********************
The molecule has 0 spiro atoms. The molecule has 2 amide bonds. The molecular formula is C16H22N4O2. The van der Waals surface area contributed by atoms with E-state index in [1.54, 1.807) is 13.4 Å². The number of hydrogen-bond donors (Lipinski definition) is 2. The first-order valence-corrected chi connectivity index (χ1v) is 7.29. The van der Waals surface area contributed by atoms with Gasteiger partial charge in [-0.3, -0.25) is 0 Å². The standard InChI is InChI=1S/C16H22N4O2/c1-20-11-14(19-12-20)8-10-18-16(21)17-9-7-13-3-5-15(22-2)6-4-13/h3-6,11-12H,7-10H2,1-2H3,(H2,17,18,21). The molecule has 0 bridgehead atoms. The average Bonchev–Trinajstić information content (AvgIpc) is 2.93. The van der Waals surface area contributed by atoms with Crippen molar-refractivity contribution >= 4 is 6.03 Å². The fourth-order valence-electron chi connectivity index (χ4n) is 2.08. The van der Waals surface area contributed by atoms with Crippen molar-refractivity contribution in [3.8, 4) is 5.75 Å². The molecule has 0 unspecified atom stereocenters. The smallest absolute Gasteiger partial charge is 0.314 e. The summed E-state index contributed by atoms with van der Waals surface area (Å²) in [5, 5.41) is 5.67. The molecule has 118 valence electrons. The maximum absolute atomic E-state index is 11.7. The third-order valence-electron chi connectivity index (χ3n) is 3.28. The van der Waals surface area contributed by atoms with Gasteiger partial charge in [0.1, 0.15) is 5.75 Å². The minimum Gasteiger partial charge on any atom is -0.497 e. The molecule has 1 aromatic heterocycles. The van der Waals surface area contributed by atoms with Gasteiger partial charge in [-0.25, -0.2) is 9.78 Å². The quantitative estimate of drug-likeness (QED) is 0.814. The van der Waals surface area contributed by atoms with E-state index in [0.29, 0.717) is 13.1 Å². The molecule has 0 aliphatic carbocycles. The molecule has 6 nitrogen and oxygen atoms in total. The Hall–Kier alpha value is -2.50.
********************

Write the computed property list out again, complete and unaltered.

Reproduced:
The molecule has 0 spiro atoms. The molecule has 2 amide bonds. The molecular formula is C16H22N4O2. The van der Waals surface area contributed by atoms with E-state index in [1.54, 1.807) is 13.4 Å². The number of hydrogen-bond donors (Lipinski definition) is 2. The first-order valence-corrected chi connectivity index (χ1v) is 7.29. The van der Waals surface area contributed by atoms with Gasteiger partial charge in [-0.3, -0.25) is 0 Å². The standard InChI is InChI=1S/C16H22N4O2/c1-20-11-14(19-12-20)8-10-18-16(21)17-9-7-13-3-5-15(22-2)6-4-13/h3-6,11-12H,7-10H2,1-2H3,(H2,17,18,21). The molecule has 0 bridgehead atoms. The average Bonchev–Trinajstić information content (AvgIpc) is 2.93. The van der Waals surface area contributed by atoms with Crippen molar-refractivity contribution >= 4 is 6.03 Å². The fourth-order valence-electron chi connectivity index (χ4n) is 2.08. The van der Waals surface area contributed by atoms with Crippen molar-refractivity contribution in [3.8, 4) is 5.75 Å². The molecule has 0 unspecified atom stereocenters. The smallest absolute Gasteiger partial charge is 0.314 e. The summed E-state index contributed by atoms with van der Waals surface area (Å²) in [5, 5.41) is 5.67. The molecule has 118 valence electrons. The maximum absolute atomic E-state index is 11.7. The third-order valence-electron chi connectivity index (χ3n) is 3.28. The van der Waals surface area contributed by atoms with Gasteiger partial charge in [0.1, 0.15) is 5.75 Å². The minimum Gasteiger partial charge on any atom is -0.497 e. The molecule has 1 aromatic heterocycles. The van der Waals surface area contributed by atoms with Gasteiger partial charge in [-0.25, -0.2) is 9.78 Å². The quantitative estimate of drug-likeness (QED) is 0.814. The van der Waals surface area contributed by atoms with E-state index in [0.29, 0.717) is 13.1 Å². The molecule has 0 aliphatic carbocycles. The molecule has 6 nitrogen and oxygen atoms in total. The Hall–Kier alpha value is -2.50.